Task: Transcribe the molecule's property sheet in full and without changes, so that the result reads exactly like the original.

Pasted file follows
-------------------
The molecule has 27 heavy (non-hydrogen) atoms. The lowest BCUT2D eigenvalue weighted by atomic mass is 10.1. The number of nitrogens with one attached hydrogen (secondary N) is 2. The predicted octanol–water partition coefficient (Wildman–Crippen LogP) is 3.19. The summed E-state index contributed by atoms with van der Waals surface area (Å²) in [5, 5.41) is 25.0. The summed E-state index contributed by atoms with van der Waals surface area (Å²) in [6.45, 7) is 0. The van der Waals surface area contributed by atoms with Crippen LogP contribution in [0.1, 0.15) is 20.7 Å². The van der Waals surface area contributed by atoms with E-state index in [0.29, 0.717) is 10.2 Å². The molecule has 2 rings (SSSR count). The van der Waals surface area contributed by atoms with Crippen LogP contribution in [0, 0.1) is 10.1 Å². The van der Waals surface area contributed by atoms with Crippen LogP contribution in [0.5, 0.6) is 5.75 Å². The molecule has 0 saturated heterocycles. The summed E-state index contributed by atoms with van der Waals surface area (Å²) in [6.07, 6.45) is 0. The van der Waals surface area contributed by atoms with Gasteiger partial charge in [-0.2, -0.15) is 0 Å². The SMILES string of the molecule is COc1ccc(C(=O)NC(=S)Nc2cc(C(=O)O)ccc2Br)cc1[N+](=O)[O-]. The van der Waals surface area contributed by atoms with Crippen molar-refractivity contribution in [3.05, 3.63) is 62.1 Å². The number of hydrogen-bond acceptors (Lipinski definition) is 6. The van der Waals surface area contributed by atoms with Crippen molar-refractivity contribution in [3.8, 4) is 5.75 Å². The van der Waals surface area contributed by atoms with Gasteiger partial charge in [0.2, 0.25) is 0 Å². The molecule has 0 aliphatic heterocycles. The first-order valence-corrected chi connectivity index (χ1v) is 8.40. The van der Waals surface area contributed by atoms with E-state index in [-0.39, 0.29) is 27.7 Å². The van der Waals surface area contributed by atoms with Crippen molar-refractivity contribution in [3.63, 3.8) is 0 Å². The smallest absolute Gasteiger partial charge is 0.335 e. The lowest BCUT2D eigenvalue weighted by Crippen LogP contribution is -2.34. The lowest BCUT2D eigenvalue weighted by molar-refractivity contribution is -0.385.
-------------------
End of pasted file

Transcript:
The molecule has 27 heavy (non-hydrogen) atoms. The lowest BCUT2D eigenvalue weighted by atomic mass is 10.1. The number of nitrogens with one attached hydrogen (secondary N) is 2. The predicted octanol–water partition coefficient (Wildman–Crippen LogP) is 3.19. The summed E-state index contributed by atoms with van der Waals surface area (Å²) in [5, 5.41) is 25.0. The summed E-state index contributed by atoms with van der Waals surface area (Å²) in [6.45, 7) is 0. The van der Waals surface area contributed by atoms with Crippen LogP contribution in [0.1, 0.15) is 20.7 Å². The van der Waals surface area contributed by atoms with E-state index in [0.29, 0.717) is 10.2 Å². The molecule has 2 rings (SSSR count). The van der Waals surface area contributed by atoms with Crippen LogP contribution in [0, 0.1) is 10.1 Å². The van der Waals surface area contributed by atoms with Crippen LogP contribution in [0.5, 0.6) is 5.75 Å². The molecule has 0 saturated heterocycles. The summed E-state index contributed by atoms with van der Waals surface area (Å²) in [6.07, 6.45) is 0. The van der Waals surface area contributed by atoms with Gasteiger partial charge in [-0.2, -0.15) is 0 Å². The SMILES string of the molecule is COc1ccc(C(=O)NC(=S)Nc2cc(C(=O)O)ccc2Br)cc1[N+](=O)[O-]. The van der Waals surface area contributed by atoms with Crippen molar-refractivity contribution in [3.05, 3.63) is 62.1 Å². The number of hydrogen-bond acceptors (Lipinski definition) is 6. The van der Waals surface area contributed by atoms with Crippen molar-refractivity contribution in [3.8, 4) is 5.75 Å². The van der Waals surface area contributed by atoms with Gasteiger partial charge in [0.2, 0.25) is 0 Å². The molecule has 0 aliphatic heterocycles. The first-order valence-corrected chi connectivity index (χ1v) is 8.40. The van der Waals surface area contributed by atoms with E-state index in [-0.39, 0.29) is 27.7 Å². The van der Waals surface area contributed by atoms with Crippen molar-refractivity contribution in [3.63, 3.8) is 0 Å². The smallest absolute Gasteiger partial charge is 0.335 e. The lowest BCUT2D eigenvalue weighted by Crippen LogP contribution is -2.34. The lowest BCUT2D eigenvalue weighted by molar-refractivity contribution is -0.385.